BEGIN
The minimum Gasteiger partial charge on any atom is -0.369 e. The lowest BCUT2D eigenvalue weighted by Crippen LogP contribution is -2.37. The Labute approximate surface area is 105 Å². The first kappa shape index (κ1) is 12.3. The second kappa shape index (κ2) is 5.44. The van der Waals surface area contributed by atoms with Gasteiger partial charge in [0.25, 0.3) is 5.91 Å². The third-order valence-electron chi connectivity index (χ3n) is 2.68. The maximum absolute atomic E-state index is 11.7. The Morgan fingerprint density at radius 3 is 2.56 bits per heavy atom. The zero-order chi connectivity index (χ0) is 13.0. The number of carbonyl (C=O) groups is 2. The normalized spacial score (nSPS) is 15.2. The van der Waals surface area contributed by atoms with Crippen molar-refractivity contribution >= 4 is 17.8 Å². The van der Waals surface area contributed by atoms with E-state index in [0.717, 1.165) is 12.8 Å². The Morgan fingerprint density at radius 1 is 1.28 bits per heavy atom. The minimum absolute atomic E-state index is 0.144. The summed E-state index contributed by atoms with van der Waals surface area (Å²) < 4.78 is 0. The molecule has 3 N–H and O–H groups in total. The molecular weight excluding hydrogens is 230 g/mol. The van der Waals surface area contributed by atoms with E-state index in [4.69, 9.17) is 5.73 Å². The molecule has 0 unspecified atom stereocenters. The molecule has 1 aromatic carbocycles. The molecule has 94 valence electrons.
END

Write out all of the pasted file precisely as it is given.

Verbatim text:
The minimum Gasteiger partial charge on any atom is -0.369 e. The lowest BCUT2D eigenvalue weighted by Crippen LogP contribution is -2.37. The Labute approximate surface area is 105 Å². The first kappa shape index (κ1) is 12.3. The second kappa shape index (κ2) is 5.44. The van der Waals surface area contributed by atoms with Gasteiger partial charge in [0.25, 0.3) is 5.91 Å². The third-order valence-electron chi connectivity index (χ3n) is 2.68. The maximum absolute atomic E-state index is 11.7. The Morgan fingerprint density at radius 3 is 2.56 bits per heavy atom. The zero-order chi connectivity index (χ0) is 13.0. The number of carbonyl (C=O) groups is 2. The normalized spacial score (nSPS) is 15.2. The van der Waals surface area contributed by atoms with Crippen molar-refractivity contribution >= 4 is 17.8 Å². The van der Waals surface area contributed by atoms with E-state index in [0.717, 1.165) is 12.8 Å². The Morgan fingerprint density at radius 1 is 1.28 bits per heavy atom. The minimum absolute atomic E-state index is 0.144. The summed E-state index contributed by atoms with van der Waals surface area (Å²) < 4.78 is 0. The molecule has 3 N–H and O–H groups in total. The molecular weight excluding hydrogens is 230 g/mol. The van der Waals surface area contributed by atoms with E-state index in [4.69, 9.17) is 5.73 Å². The molecule has 0 unspecified atom stereocenters. The molecule has 1 aromatic carbocycles. The molecule has 94 valence electrons.